The Places You'll Go
Kill Cats, Don't They?
Baron - 4
Baron - 3
Baron - 2
Baron - 1
the Cassutt - 2
Up in WV
Rico - 2
on the Roof
Mack eased the throttle forward, the 450 horses living in the
Pratt and Whitney came awake with a thundering roar that echoed
from the surrounding mountains and the Staggerwing started
moving. Seconds later the tail came up, but as it did the Beech
started a slow but inexorable swing to the left. Mack's view out
the windshield of the powerful classic changed from one of
smooth, green runway stretching away a half mile in ahead, to a
startlingly close up view of the tennis court and the pond
located on the west side of the runway. Copious amounts of right
rudder, then panic induced pressure on the right brake did
little to stop the swing, and it seemed to Mack that Mr. Toad's
wild ride was about to be duplicated in an airplane.
was a successful businessman who had entered aviation at mid
life and embraced it with fervor. I had met him a few years
before in the late sixties, when he flew in to our grass field
at Buckhannon. Over the intervening years we'd become good
friends and I knew that he had a passion for flying and for
airplanes. He soon gained an instrument and multiengine rating
and had collected several aircraft. When we moved our FBO to
Morgantown, Mack became a frequent visitor and I got to hear
about his aviation life as it unfolded.
He built a
beautiful sod runway on a scenic 200 acre mountain top farm that
he owned, and then built a large hangar to hold his ever
expanding flock of airplanes. As his experience piled up, he
bought a new Seneca from our Piper dealership and it took its
place beside the other airplanes at his strip.
where the airport was located was a working cattle operation
where Mack raised Hereford cattle that he sold each year. Of
course he also harvested the hay from the farm that fed the
cattle through the winter, and next to flying he loved working
the farm, taking care of the cattle and operating the many farm
Of course the farm and the cattle and the
flying were only hobbies. The heavy truck dealership he owned
turned a handsome profit and brought in the funds necessary to
keep all of this happily functioning. Life was good for Mack.
built the airport as a place to keep his growing collection of
airplanes, but it was also built as a place to bring his
friends. He loved to entertain and if you were a friend of
Mack's, you looked forward with great anticipation to his next
party, because he was the consummate host.
He moved a
large mobile home next to the runway; its only function was for
use in entertaining. He had a regulation sized tennis court
built down by a large pond where his guests could fish.
steaks he served to his friends on the deck at the mobile home
were special cuts, measuring two inches thick that could be cut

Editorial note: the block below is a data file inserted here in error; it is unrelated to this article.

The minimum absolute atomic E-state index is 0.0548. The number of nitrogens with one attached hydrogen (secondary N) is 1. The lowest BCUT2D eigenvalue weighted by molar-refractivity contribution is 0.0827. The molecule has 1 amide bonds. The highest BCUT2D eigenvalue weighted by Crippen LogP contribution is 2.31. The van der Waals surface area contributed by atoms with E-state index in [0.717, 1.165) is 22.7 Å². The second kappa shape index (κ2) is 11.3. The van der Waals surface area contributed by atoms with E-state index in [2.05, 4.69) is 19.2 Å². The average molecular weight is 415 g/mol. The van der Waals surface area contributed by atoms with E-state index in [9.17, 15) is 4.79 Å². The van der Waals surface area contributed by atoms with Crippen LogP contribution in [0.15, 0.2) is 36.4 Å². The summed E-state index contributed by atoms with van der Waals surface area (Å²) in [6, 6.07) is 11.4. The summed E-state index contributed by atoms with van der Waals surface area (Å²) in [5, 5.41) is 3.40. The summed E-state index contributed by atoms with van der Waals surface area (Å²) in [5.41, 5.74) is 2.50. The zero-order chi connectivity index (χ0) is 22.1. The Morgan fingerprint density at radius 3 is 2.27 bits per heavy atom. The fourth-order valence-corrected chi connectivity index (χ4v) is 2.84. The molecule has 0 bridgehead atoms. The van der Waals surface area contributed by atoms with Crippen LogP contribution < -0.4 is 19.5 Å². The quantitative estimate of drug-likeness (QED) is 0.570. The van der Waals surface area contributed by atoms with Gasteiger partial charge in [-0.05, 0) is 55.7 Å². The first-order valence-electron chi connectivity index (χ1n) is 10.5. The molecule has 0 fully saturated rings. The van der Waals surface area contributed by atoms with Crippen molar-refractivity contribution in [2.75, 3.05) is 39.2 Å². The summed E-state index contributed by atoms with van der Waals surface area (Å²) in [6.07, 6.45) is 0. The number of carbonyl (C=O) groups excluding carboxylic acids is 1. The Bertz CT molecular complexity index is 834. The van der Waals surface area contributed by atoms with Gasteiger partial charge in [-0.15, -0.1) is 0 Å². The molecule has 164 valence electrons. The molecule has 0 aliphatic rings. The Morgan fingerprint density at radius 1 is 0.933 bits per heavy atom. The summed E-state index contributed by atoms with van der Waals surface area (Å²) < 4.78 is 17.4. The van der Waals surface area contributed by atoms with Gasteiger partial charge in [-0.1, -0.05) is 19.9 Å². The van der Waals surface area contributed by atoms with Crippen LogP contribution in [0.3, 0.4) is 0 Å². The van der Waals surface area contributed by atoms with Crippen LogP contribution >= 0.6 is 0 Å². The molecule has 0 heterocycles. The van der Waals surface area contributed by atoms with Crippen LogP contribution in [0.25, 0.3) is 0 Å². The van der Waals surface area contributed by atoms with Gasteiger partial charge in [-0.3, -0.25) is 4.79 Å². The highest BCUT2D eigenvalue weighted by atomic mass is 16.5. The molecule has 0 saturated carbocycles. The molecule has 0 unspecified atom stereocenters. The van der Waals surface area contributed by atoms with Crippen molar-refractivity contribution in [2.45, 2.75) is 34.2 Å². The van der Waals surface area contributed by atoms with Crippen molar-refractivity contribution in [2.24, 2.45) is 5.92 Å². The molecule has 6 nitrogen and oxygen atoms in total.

with a fork. Your drink never got below halfway down in your
glass before being refreshed by Mack and after a visit to a
party at his airport you felt as if you had been on vacation at
One day when he had flown down for a visit he
told me over lunch at the terminal, that he had decided to get
checked out in tail wheel aircraft and that he planned to
purchase one. In those days there was no tail wheel endorsement
on one's license and aircraft with the little wheel on the back
were referred to as having a 'conventional gear'. In spite of a
healthy accumulation of hours in his log, it had all been in
tricycle gear aircraft and he wanted to master the mighty tail
dragger and become a real pilot.
The next time I saw
him he was getting dual in a yellow Super Cub that he had
purchased. After a few flight hours of touch and goes on our
five thousand foot runway, I watched as the instructor climbed
out and Mack disappeared over the mountain to the east, on his
way home with his new airplane.
A few days later I
called to ask how he was getting along in the Super Cub.
'Weaver', he said. 'It's all over rated. Tail draggers are a
piece of cake'. Uh oh, I thought, and then he laid it on me. He
had purchased a Beech Stagerwing. He would pick it up next week
and when he got it home he would come over and take me a ride in
A week passed and I hadn't heard from my friend so
I called. When would I get my ride, I asked? 'Weaver' he said,
'I put the Beech in the pond'. He went on to explain that he
hadn't put it over by the pond, or put the wing in the pond, but
had put the whole airplane perfectly, right in the middle of the
It turned out he had lifted the tail a trifle too
early, just at that awkward point where the elevators are
capable of lifting it, but just before the rudder has the
authority to steer, and Mr Torque took Mack for his last
Staggerwing ride for a while.
Mack wasn't hurt and as
it turned out the Beech suffered amazingly little damage. A two
year restoration by a craftsman specializing in such aircraft
resulted in a beautiful airplane that Mack later spent many
enjoyable years flying.
A post script about the
aftermath of the pond incident however, will live forever in
West Virginia aviation lore.
After Mack swum ashore,
he decided that he needed a drink and a change of clothes, so he
went home, leaving the scene of the accident just as it was.
It was a short time later when Carl, a good friend who
hangared his airplane there arrived.
As he drove in it
was hard not to notice the large airplane sticking out of the
pond. Panic stricken, Carl rushed to the water and saw Mack's
cowboy boots floating where he had pulled them off to swim
ashore, but no Mack. Hesitating only to pull off his own shoes
Carl dove in and started searching the bottom for Mack.
hour later, now with the flashing lights of multiple emergency
vehicles adding drama, and divers combing the bottom of the pond
for Mack's body, Carl called Mack's house to break the news to
Mary, Mack's wife. A now well oiled Mack answered the phone and
slurred to Carl that he wasn't dead, but might wish he was.